Dabob Seamount
Topography: Rocky pinnacle located offshore consisting of boulder fields and some walls.

Hood Canal marine life rating:

Hood Canal structure rating: 3

Diving depth: 75-85 feet

Highlight: Wolfeels and numerous species of rockfish residing near the small walls on the southeast corner of the pinnacle.

Skill level: Novice

GPS coordinates: N47 43.433  W122 52.529

Access by boat: The Dabob Bay Seamount is (surprise!) located in Dabob Bay. It is a few miles southwest of Pulali Point. No land-based reference points are nearby this offshore seamount. A buoy sometimes marks the east side of the seamount. If the buoy is not present, I find the seamount by searching around the GPS coordinates for a shallow anchorage in 20-30 feet of water. The top of the seamount is about 50 yards long (north to south) and 50 feet wide (east to west) with sides that drop at a moderate slope to depths of over 75 feet.

Shore Access: None

Dive profile:
As of July 2016, there is indeed a dive site marker buoy at this site, and it an upgrade from the one in the site photo above which was taken years ago.  The depth is about 20 feet from the marker buoy to the bottom on a low tide, so could be as much as 35 feet on a high tide. 

I used to dive this site as I would with any seamount - descend the anchor line to the top of the seamount and head downslope to the desired depth, then circumnavigate the seamount.  The seamount is not overly expansive and is easily circumnavigated on a single dive. Most of the area around the seamount is comprised of rocky boulders covered in broadleaf kelp. The rocky slope yields to a flat and silt-strewn bottom at around 75 or 80 feet.

However, now I just dive my favorite part of this site - a series of walls and boulders extending from the southeast corner of the pinnacle. I find healthy stocks of rockfish and lingcod packed into this area, along with wolf eels. The walls and rocks are about 10 feet high and cascade down to at least 90 feet.  I really enjoy this part of the seamount.  To get to this part of the seamount from the marker buoy anchor line, simply follow the slope down to the east, then follow the structure to the south.  

My preferred gas mix: EAN 38

Currents observations: Tidal current in this area is negligible. I do not plan dives around slack or even minor exchanges. I consider the potential for wind driven current in my dive planning, but usually only dive this area when wind and seas are calm.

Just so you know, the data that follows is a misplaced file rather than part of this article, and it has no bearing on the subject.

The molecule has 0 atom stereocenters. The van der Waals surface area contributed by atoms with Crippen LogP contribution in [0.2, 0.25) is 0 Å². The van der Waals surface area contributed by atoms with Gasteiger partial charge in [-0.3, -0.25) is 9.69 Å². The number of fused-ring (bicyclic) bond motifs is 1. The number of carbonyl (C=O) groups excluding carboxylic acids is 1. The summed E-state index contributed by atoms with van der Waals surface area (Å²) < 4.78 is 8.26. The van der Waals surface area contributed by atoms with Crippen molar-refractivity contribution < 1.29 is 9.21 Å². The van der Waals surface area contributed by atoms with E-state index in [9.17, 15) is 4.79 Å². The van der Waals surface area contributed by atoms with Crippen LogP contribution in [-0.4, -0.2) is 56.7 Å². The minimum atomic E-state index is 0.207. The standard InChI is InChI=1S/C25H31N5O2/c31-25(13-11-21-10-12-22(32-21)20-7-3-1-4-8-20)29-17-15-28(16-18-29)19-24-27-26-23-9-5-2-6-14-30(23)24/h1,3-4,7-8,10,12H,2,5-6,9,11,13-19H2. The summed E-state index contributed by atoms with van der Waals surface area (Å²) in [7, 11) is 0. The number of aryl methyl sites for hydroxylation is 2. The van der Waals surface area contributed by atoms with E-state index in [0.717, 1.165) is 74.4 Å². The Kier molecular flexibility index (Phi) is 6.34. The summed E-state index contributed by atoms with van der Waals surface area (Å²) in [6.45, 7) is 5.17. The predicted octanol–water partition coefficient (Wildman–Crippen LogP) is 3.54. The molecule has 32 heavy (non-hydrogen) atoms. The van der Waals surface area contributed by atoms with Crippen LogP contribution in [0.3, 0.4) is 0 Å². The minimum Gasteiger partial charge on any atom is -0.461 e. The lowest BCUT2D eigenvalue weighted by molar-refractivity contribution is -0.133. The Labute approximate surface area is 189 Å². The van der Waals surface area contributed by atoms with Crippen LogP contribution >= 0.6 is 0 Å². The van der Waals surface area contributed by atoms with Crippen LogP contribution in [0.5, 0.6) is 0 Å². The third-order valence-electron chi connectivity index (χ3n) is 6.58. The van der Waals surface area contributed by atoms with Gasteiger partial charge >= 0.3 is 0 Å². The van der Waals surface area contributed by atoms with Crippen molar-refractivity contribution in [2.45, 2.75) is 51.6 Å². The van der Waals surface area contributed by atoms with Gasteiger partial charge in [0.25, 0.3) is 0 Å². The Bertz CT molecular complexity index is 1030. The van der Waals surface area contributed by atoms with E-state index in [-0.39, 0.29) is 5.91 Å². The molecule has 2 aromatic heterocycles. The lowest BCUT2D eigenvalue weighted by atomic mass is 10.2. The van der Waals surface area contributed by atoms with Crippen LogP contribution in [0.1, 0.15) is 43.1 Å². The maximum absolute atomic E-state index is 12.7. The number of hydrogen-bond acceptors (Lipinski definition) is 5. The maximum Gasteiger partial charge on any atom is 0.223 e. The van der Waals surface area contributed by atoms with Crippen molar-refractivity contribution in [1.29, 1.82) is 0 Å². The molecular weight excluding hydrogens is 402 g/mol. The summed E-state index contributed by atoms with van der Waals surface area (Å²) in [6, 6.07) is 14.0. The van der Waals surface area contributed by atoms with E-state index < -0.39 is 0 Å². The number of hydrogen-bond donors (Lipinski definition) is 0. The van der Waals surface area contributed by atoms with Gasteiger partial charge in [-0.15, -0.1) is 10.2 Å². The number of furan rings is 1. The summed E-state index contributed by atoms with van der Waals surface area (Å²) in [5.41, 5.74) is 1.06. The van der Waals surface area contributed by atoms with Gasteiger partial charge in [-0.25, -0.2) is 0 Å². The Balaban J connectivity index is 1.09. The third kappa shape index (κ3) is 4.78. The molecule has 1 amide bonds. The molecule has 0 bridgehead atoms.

Boat Launch:

Seabeck boat ramp (east side of Hood Canal). Approximately 6 miles southeast from the dive site. This ramp requires a Washington Department of Fish and Wildlife and/or WA Discover Pass. It also offers no dock and a very shallow ramp - I only use this ramp at high tide.

Point Whitney boat ramp (west side of Hood Canal). Approximately 3 miles north from the dive site.

Facilities: None


Offshore location: There is no nearby shore to swim to in an emergency. This seamount is located approximately a half mile offshore.

Exposure: This site is susceptible to wind. Surface conditions can deteriorate quickly.

Boat traffic: Boat traffic in this immediate area is light to moderate, especially during boating or shrimping season.

Marine life:
This site has definitely improved over time - namely due to the ban on bottom fishing in Hood Canal.  Where as lingcod tended to be small and scarce, the lingcod population is now much more dense, and there are some absolute brutes.  Descent sized aggregations of yellowtail and black rockfish are now readily found schooling in the light current off the walls, while plentiful vermilion, copper, and Puget Sound rockfish are usually found closer to the bottom.  This site is living testimony that given a chance,  fish stocks can recover.  If they ever re-open bottomfish in this area, I am certain these health stocks would be obliterated within one season.  The fish here are un-characteristically tame and approachable as they have not learned to fear spear-hunting divers.

The substrate is not the bountiful kaliedoscope of color that parts of the San Juans or Neah Bay is.  However, there are defintely some intersting invertebrates to admire.  Brilliant orange burrowing sea cucumbers and large white sea cucumbers dominate the seascape. Metridium of various shades and giant plumose anemones all add welcome contrast to the rocky seamount.

I often note crabs at this site that I do not commonly find elsewhere in Puget Sound, including almost comical looking squat lobsters and unusual lithoid crabs. Large Ohdner dorids frequent the rocks, as do large sea lemons and beautiful white lined dironas.

I have had good luck finding wolfeels on the southeast corner of the seamount. They tend make dens among the boulders at the base of the walls and will poke a head out to see what is going on when a diver passes. And if you get down to the 80-90 foot mark, look for a field of glorious white sea whips.

In summer month, there a lot of fried eggs jellies in this area.  These jellies don't have a lot of sting, but every so often a lion's mane jelly will float through.  If your lip gets stung by of these jellies, you will know it.  Try not to rub the sting as it will just make it worse.  The good news is the pain dissipates in about 6 hours. 

Long Ray Star
Wolf Eel
Vermilion Rockfish
California Berthella
Underwater imagery from this site
Rock Crab
Composite Photography From Dabob Seamount